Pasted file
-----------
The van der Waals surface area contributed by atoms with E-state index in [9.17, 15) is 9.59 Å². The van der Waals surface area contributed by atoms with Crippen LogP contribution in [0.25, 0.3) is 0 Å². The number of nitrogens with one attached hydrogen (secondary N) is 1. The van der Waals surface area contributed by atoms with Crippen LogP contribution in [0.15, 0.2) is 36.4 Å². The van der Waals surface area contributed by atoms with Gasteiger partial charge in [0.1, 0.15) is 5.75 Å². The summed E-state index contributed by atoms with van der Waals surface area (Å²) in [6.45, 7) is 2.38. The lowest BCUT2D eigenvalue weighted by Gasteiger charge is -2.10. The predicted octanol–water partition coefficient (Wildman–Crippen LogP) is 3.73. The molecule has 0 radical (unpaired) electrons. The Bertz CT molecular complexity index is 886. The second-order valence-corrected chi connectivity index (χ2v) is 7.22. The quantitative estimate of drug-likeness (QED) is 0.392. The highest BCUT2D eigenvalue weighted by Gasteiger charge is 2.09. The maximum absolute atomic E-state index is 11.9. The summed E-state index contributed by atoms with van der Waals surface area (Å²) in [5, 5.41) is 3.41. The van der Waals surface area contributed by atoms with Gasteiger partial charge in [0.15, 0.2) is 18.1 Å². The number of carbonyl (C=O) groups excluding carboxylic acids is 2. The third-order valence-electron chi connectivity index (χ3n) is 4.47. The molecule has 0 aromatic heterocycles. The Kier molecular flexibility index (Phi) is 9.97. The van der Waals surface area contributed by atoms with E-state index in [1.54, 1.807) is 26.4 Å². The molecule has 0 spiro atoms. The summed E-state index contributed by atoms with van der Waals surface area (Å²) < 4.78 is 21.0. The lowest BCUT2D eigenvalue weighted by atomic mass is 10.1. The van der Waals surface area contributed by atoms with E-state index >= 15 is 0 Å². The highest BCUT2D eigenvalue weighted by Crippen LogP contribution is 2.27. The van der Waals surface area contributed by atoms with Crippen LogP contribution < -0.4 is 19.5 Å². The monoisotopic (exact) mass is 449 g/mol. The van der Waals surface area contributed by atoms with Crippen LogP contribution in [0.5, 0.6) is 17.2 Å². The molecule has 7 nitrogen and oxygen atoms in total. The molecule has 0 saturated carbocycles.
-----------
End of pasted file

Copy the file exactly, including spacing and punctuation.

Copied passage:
The van der Waals surface area contributed by atoms with E-state index in [9.17, 15) is 9.59 Å². The van der Waals surface area contributed by atoms with Crippen LogP contribution in [0.25, 0.3) is 0 Å². The number of nitrogens with one attached hydrogen (secondary N) is 1. The van der Waals surface area contributed by atoms with Crippen LogP contribution in [0.15, 0.2) is 36.4 Å². The van der Waals surface area contributed by atoms with Gasteiger partial charge in [0.1, 0.15) is 5.75 Å². The summed E-state index contributed by atoms with van der Waals surface area (Å²) in [6.45, 7) is 2.38. The lowest BCUT2D eigenvalue weighted by Gasteiger charge is -2.10. The predicted octanol–water partition coefficient (Wildman–Crippen LogP) is 3.73. The molecule has 0 radical (unpaired) electrons. The Bertz CT molecular complexity index is 886. The second-order valence-corrected chi connectivity index (χ2v) is 7.22. The quantitative estimate of drug-likeness (QED) is 0.392. The highest BCUT2D eigenvalue weighted by Gasteiger charge is 2.09. The maximum absolute atomic E-state index is 11.9. The summed E-state index contributed by atoms with van der Waals surface area (Å²) in [5, 5.41) is 3.41. The van der Waals surface area contributed by atoms with Gasteiger partial charge in [0.15, 0.2) is 18.1 Å². The number of carbonyl (C=O) groups excluding carboxylic acids is 2. The third-order valence-electron chi connectivity index (χ3n) is 4.47. The molecule has 0 aromatic heterocycles. The Kier molecular flexibility index (Phi) is 9.97. The van der Waals surface area contributed by atoms with E-state index in [1.54, 1.807) is 26.4 Å². The molecule has 0 spiro atoms. The summed E-state index contributed by atoms with van der Waals surface area (Å²) < 4.78 is 21.0. The lowest BCUT2D eigenvalue weighted by atomic mass is 10.1. The van der Waals surface area contributed by atoms with E-state index >= 15 is 0 Å². The highest BCUT2D eigenvalue weighted by Crippen LogP contribution is 2.27. The van der Waals surface area contributed by atoms with Crippen LogP contribution < -0.4 is 19.5 Å². The monoisotopic (exact) mass is 449 g/mol. The van der Waals surface area contributed by atoms with Crippen LogP contribution in [0.5, 0.6) is 17.2 Å². The molecule has 7 nitrogen and oxygen atoms in total. The molecule has 0 saturated carbocycles.